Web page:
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Shortly after the death of her husband, Michael Phillips, the person most responsible for the creation of the Holistic Orchard Network, Nancy Phillips was asked to write 'a short bio.' Here is the result. She wrote, “I tried, but it turned out to be a bit of a saga. I just got going and I guess it was a bit cathartic for me. . . I think I got us to the point that you might know already.”

Michael Phillips,
Holistic Orchard Network convener

Michael was born in Wernersville, PA on July 17th 1957 and grew up in a happy lovely brick home in town with his younger brother, Alan and his loving parents. His dad Robert, was a dentist. His mom, Dorothy, was a homemaker and sometimes dental receptionist.

Some memories he would talk about were playing with lots of friends in the neighborhood, playing football together, cookouts, etc. At some point in elementary school, he and his friends all created imaginary personas. Michael was always a famous author living in Vermont!

He was always a scholar and an excellent student (elementary through college). 

Some of his favorite memories were of spending time on going to his grandparents’ farm. His mother grew up on a farm as one of ten siblings. Michael loved the farm, but when he was younger, he worked hard to rid himself of the Pennsylvania Dutch accent typical of his family. He didn’t think he wanted to be a farmer when he was younger. Later he cam to admire and practices. He loved their sense of community, the barn raisings, minimal use of technology, their love of land, small community insurance pools, and so forth.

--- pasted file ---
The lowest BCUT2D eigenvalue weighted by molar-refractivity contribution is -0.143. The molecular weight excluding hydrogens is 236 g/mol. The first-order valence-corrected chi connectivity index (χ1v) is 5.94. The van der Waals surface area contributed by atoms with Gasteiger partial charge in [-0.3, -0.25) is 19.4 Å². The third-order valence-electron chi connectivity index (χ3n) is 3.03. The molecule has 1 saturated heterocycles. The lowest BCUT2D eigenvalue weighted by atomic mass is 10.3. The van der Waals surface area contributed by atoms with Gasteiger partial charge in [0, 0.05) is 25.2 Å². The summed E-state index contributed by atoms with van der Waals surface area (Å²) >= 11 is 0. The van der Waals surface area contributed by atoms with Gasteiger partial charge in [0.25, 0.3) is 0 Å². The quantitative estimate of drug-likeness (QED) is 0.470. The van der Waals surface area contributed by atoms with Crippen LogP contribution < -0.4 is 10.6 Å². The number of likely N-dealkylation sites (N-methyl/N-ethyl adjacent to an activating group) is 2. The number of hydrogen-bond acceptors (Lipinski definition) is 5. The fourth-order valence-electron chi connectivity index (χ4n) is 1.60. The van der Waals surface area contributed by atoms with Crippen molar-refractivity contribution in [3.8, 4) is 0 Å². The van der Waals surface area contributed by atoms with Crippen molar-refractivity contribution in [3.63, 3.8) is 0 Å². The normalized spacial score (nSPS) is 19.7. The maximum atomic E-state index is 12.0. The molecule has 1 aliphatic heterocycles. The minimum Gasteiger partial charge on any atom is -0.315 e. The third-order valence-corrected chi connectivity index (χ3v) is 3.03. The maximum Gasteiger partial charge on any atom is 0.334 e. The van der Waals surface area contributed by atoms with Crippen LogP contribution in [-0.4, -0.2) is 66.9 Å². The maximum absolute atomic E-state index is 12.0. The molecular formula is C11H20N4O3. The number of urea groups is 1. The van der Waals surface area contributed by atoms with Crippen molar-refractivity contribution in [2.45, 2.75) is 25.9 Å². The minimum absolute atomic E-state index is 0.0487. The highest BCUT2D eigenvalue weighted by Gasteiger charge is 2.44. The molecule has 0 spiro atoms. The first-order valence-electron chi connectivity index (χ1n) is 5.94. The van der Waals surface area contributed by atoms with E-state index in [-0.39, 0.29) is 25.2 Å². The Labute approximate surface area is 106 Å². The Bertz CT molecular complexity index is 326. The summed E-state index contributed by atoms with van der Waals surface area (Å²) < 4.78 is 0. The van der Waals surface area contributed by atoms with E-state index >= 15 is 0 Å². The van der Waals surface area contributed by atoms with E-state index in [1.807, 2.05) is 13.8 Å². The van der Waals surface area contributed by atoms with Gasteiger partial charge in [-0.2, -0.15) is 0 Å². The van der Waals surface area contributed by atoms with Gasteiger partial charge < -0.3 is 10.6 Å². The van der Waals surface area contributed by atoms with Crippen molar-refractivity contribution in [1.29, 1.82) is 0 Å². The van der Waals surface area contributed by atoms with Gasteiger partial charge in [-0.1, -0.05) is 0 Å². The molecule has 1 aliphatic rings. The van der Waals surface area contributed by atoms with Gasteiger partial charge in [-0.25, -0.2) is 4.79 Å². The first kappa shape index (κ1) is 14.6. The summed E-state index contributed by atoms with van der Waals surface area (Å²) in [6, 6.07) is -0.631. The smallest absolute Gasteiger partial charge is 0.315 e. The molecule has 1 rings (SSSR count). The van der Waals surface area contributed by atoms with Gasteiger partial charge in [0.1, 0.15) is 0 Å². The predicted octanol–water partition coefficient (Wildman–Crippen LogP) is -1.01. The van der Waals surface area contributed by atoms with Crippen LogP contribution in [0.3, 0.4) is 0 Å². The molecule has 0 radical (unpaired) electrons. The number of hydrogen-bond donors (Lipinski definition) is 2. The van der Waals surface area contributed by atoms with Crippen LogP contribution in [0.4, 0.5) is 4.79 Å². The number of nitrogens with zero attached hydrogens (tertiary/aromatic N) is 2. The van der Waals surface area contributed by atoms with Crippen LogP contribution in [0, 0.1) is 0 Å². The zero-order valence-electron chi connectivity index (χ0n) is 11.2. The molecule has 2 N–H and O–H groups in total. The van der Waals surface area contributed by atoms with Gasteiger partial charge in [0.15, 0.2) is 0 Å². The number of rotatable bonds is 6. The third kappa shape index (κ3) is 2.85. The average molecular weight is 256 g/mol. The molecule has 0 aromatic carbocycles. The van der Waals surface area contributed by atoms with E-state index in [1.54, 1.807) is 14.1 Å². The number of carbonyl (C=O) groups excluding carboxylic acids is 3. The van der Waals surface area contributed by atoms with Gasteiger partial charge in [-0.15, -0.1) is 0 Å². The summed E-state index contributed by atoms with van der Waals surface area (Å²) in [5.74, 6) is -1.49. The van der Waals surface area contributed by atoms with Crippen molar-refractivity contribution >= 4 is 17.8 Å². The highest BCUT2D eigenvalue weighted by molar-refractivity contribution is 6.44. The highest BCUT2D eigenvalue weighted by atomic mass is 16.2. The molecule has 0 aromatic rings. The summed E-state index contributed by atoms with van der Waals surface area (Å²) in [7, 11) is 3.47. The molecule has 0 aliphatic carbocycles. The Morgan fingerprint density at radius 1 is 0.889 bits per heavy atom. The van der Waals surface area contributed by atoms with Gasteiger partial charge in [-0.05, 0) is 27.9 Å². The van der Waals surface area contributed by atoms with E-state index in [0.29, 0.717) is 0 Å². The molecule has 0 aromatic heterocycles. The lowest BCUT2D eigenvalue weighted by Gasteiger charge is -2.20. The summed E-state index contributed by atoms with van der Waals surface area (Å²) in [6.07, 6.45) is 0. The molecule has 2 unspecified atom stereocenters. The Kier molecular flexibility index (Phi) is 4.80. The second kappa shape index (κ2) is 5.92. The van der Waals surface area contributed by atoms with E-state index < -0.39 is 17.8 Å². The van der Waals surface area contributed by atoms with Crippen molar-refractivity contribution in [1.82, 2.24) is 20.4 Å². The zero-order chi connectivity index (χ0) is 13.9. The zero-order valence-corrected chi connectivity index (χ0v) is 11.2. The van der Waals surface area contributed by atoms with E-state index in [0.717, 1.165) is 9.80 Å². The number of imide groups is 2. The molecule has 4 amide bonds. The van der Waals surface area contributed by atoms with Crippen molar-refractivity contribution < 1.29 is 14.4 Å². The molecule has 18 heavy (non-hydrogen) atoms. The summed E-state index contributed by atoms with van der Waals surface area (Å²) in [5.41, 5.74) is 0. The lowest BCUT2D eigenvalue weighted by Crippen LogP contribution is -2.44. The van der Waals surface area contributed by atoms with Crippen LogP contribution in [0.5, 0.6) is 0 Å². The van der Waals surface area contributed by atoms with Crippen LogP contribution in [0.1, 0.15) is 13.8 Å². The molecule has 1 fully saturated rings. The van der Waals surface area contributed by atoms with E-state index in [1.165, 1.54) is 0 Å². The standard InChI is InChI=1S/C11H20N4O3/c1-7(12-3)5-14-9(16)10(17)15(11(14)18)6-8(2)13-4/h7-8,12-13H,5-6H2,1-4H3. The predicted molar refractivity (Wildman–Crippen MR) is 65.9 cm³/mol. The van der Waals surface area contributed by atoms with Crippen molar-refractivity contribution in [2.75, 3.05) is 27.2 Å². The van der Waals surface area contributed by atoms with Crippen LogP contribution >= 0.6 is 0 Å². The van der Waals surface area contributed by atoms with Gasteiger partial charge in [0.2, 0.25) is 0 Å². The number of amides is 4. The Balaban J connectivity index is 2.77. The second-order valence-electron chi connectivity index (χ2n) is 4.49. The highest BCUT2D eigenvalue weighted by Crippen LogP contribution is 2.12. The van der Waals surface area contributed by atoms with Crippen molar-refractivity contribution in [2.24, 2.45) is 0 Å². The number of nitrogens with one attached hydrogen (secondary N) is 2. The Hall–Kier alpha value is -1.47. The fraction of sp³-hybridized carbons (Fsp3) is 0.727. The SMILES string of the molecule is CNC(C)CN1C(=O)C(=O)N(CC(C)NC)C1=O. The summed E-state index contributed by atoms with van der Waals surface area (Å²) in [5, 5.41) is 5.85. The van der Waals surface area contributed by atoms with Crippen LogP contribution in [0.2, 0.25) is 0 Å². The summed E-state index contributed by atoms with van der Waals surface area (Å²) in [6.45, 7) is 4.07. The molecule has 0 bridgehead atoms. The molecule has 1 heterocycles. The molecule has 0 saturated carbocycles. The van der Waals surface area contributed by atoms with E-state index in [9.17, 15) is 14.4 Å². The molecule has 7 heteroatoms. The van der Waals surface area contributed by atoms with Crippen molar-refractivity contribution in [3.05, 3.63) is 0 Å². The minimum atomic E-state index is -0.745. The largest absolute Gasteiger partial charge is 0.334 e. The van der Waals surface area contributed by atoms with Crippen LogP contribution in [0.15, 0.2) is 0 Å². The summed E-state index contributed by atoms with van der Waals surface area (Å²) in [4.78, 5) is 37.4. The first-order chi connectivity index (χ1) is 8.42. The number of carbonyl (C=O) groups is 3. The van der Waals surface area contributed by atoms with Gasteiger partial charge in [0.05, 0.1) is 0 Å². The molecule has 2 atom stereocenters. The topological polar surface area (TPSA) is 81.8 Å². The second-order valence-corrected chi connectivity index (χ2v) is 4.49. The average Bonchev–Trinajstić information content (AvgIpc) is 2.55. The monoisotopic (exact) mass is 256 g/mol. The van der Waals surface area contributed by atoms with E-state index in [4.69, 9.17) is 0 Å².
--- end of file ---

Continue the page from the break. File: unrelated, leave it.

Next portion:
He went to Penn State and studied Civil Engineering and did well. He landed a job in Washington D.C. as a civil engineer. He always said he retired at age 24, I’m not sure if he even worked there a year. As far as I know he got along fine with his colleagues. He just knew he didn’t belong in the city and didn’t enjoy the work.  

He went to Penn State and studied Civil Engineering and did well. He landed a job in Washington D.C. as a civil engineer. He always said he retired at age 24, I’m not sure if he even worked there a year. As far as I know he got along fine with his colleagues. He just knew he didn’t belong in the city and didn’t enjoy the work.  

He backpacked and hitch hiked a bit and ending up going to New England Salem Children’s Village in Rumney, NH. ( A community formed around taking care of abandoned and abused children.)    He was drawn by the holistic model of the community and took on a job as an apprentice carpenter building solar post and beam homes for the foster children. He got paid $25 a week plus room and board in what was basically an old children’s summer camp bunk house. It was uninsulated and the group of carpenters called themselves “the Siberians”! They worked hard, but oh they had so much fun!

The children’s community was on a beautiful mountain lake. 

Salem was where we met some of our lifetime friends and where we fell in love and got married.